The world powers have met in Germany to discuss the situation and the peace keeping in the North African country, Libya. Representatives from the interim government met on Wednesday with the foreign ministers of France and Egypt, alongside the UN Secretary of State Antony Blinken.
Thea discussions were focused upon the election process that is due to be held this year in December. This is seen as the only foreseeable way to ensure the continuity of the stability that has settled in Libya, for the last 12 months.
The UN Secretary of State, declared that “we share the goal of a sovereign, stable, secure and unified Libya, free form foreign interference”. The recent declaration gives hope for a brighter future for the country, especially due to the lack of implication form the last US administration, which manifested low interest in the situation in Libya.
The participants have concluded that the foreign fighters are still present in the country, and the international actors that agreed with a withdrawal last time, have yet to fulfill their promise. Until the mercenaries will leave, Libya will not be able to determine its own fate. It is estimated that more that 20 000 foreign fighters are still present in the war thorn country, which is seen as a threat to the transition leading to the elections.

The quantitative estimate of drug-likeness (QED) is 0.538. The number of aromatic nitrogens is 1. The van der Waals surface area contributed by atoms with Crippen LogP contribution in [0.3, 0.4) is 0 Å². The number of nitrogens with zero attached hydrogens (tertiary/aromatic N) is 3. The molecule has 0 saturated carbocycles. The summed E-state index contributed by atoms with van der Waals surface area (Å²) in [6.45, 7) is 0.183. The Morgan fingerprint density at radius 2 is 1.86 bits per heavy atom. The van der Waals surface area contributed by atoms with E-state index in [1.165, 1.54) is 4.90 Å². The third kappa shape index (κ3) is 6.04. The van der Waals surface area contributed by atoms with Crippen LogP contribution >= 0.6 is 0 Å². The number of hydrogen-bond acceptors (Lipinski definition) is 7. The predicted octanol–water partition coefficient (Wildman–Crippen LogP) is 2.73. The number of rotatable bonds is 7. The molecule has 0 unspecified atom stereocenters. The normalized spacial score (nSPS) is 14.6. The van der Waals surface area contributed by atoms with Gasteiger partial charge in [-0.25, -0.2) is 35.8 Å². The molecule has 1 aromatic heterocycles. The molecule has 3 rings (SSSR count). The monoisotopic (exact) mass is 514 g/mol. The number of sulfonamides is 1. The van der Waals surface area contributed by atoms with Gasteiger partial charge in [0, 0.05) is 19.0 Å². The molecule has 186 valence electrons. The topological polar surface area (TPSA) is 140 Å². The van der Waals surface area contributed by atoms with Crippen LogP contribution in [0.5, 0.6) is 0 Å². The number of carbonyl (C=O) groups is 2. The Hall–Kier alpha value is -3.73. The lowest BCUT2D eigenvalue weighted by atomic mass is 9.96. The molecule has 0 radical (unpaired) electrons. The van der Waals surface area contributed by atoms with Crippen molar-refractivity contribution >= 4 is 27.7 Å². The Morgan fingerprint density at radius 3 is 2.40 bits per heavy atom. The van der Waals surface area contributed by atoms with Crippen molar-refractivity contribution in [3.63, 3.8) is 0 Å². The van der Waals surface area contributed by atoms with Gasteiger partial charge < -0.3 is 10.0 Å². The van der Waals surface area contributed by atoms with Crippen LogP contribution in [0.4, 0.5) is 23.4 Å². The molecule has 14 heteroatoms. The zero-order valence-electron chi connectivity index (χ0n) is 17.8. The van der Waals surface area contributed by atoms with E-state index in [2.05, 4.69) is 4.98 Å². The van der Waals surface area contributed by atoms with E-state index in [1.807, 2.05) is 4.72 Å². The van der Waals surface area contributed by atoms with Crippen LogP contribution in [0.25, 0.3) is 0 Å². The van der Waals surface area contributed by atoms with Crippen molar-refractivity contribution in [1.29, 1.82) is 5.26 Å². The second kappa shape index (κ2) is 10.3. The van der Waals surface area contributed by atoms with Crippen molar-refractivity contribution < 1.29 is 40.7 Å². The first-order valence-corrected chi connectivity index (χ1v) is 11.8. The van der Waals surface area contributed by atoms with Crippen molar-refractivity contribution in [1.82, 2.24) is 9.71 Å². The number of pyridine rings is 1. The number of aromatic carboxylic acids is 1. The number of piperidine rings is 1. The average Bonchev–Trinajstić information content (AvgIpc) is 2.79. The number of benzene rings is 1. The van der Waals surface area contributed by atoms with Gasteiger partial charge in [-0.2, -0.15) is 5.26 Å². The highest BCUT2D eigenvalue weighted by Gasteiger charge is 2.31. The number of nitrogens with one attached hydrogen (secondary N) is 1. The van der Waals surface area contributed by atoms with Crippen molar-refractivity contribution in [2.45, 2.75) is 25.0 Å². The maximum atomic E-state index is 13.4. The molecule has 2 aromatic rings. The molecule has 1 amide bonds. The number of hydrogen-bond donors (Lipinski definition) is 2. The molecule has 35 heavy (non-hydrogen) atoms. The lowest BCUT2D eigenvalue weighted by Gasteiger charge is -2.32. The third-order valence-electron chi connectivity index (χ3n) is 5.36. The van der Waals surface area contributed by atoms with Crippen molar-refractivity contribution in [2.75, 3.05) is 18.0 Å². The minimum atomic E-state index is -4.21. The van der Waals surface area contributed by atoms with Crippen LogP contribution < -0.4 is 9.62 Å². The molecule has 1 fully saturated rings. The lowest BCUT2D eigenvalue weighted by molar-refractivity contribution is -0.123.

Although the mercenaries still roam Libya, the security situation has seen an improvement. Even though there were many international calls to withdraw foreign fighters backed by Russia, they are still present in the east side of the country. Regarding the fighters backed by Turkey, they argue that a bilateral accord was signed with the government, implying that they are not affected by a request for foreign fighters to leave Libya.
Specialists sustain that the withdrawal of the mercenaries needs to happen in a coordinated manner, so that there won`t be a sudden military imbalance that could be used by one side for a sudden offensive.
Experts concluded that a long-term peace in Libya is still a long way from happening, mentioning that the elections will not automatically ensure a foreclosure for the situation in Libya. This implies that even if the election process will be held, this does not mean that the situation will come to an end.